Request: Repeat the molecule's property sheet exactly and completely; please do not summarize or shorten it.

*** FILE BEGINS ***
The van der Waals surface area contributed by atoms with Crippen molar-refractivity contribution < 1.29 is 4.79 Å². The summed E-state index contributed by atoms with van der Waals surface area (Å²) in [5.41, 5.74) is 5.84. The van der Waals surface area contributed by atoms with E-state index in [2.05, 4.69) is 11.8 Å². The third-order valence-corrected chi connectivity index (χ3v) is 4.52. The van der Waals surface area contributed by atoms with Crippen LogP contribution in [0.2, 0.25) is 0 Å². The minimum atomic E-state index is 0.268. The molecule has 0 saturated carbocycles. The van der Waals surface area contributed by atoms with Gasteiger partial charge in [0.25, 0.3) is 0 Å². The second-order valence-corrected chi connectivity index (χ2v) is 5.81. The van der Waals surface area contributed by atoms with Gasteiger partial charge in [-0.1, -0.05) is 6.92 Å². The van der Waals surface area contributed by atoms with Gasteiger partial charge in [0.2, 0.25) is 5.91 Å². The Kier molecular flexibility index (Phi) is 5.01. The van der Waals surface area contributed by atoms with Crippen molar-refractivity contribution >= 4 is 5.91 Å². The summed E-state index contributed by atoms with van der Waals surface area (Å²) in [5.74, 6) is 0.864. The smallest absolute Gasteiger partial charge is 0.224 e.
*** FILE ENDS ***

The van der Waals surface area contributed by atoms with Crippen molar-refractivity contribution < 1.29 is 4.79 Å². The summed E-state index contributed by atoms with van der Waals surface area (Å²) in [5.41, 5.74) is 5.84. The van der Waals surface area contributed by atoms with E-state index in [2.05, 4.69) is 11.8 Å². The third-order valence-corrected chi connectivity index (χ3v) is 4.52. The van der Waals surface area contributed by atoms with Crippen LogP contribution in [0.2, 0.25) is 0 Å². The minimum atomic E-state index is 0.268. The molecule has 0 saturated carbocycles. The van der Waals surface area contributed by atoms with Gasteiger partial charge in [0.25, 0.3) is 0 Å². The second-order valence-corrected chi connectivity index (χ2v) is 5.81. The van der Waals surface area contributed by atoms with Gasteiger partial charge in [-0.1, -0.05) is 6.92 Å². The van der Waals surface area contributed by atoms with Gasteiger partial charge in [0.2, 0.25) is 5.91 Å². The Kier molecular flexibility index (Phi) is 5.01. The van der Waals surface area contributed by atoms with Crippen molar-refractivity contribution >= 4 is 5.91 Å². The summed E-state index contributed by atoms with van der Waals surface area (Å²) in [5.74, 6) is 0.864. The smallest absolute Gasteiger partial charge is 0.224 e.